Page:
He added that the number of his patients who have recovered from the disease are higher compared to those who succumbed.
The paramedic however says that the government does not appreciate their efforts in saving lives and the good work they are doing.
He also appealed to the government to increase their risk allowance and also provide them with health cover to protect them when they fall ill.
According to Dr George Rae, the Chief Executive Officer (CEO) Jaramogi Oginga Odinga Teaching and Referral Hospital (JOOTRH) which is the main facility that handles all cases of referrals within the county and its neighbouring counties, they are the main response Center for severely ill patients.
He told K24 Digital that they have approximately 150 beds that can be at the disposal of Covid-19 stating that majority of the beds have oxygen spots that can deliver oxygen to the needy since Covid requires oxygen during treatment as the main drug together with other drugs that support the patient’s recovery.
“Currently, we are having approximately 60 patients but expecting more because of the 3rd wave, “he said.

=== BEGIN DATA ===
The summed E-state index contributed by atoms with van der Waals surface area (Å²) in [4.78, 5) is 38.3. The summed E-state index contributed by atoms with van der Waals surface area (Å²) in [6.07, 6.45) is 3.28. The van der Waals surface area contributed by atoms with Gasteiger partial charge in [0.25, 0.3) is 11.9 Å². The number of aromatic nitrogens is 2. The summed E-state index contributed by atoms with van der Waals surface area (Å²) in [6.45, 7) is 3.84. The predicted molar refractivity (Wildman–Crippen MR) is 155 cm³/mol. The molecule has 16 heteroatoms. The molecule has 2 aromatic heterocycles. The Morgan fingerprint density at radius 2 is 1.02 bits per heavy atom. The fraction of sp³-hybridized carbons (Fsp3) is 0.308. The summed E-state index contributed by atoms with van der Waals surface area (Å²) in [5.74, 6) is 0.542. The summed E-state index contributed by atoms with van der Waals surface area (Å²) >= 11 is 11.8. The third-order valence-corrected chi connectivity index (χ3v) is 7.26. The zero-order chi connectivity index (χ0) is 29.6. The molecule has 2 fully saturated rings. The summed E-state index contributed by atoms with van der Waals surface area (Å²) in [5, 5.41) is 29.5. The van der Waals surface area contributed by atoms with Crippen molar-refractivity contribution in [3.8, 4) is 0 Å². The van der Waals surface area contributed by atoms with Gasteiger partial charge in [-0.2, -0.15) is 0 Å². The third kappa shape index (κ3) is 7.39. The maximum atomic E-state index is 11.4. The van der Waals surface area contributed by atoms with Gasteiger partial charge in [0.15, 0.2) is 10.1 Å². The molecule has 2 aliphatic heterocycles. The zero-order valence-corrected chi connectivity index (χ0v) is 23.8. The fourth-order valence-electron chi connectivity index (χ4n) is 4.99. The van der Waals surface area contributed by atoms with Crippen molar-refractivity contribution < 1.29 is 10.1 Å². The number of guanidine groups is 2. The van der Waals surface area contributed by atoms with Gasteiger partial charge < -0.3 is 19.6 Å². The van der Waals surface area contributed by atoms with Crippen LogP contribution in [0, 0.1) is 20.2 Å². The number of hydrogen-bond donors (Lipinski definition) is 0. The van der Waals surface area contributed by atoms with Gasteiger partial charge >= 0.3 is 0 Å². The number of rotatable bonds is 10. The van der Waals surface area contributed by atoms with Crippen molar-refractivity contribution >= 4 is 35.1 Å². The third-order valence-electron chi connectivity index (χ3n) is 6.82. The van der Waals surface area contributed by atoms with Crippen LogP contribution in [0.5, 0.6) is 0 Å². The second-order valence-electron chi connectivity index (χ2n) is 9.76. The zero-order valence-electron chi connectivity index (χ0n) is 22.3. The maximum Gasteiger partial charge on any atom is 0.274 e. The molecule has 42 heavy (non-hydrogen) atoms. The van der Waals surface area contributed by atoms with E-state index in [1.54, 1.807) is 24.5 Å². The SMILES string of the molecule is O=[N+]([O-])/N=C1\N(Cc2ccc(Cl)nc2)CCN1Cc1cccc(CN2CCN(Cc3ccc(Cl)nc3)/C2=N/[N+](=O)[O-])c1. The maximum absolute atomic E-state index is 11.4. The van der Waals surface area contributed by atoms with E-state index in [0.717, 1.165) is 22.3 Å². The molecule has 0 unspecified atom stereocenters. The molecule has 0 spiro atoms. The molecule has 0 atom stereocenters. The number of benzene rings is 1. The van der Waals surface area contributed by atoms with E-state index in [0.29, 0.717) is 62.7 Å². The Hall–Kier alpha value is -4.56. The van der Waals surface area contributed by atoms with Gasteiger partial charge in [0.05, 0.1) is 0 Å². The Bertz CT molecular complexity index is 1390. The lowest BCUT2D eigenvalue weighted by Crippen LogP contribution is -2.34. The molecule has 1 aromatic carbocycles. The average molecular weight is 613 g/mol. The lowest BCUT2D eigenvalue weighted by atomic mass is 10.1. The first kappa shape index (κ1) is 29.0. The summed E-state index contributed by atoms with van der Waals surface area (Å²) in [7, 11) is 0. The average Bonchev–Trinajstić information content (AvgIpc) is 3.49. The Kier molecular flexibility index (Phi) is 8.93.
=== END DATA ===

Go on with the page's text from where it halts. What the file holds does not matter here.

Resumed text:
According to him, the third wave is driven by the delta virus which is easily transmittable not only through contamination but also through droplets infections.
The CEO disclosed to us that despite Kisumu recording high numbers, they are facing a number of challenges including an inappropriate ratio of health manpower to the sick.
“We have less manpower compared to the sick people making it easy for the health personnel to have burned out and also the risk of the health manpower infecting themselves and going for isolation is also on the rise,” said the CEO.
At JOOTRH, there are two isolation sites that respond to Covid-19 patients.
The CEO admitted that indeed paramedics are doing a tremendous job sacrificing to save lives but unfortunately in the process, they get infected.
He said that the heroes need psychosocial counselling, treatment, recognition and also needs to be rewarded.
The CEO appealed to Kisumu residents to turn out in large numbers and pick their kins who are lying in the mortuary stating that they are currently experiencing full mortuary with lots of bodies.
“We are appealing for those people who have bodies of their friends and relatives in the mortuary to come to take them and bury them within the next one day as per Governor Anyang Nyong’os directives, “he said.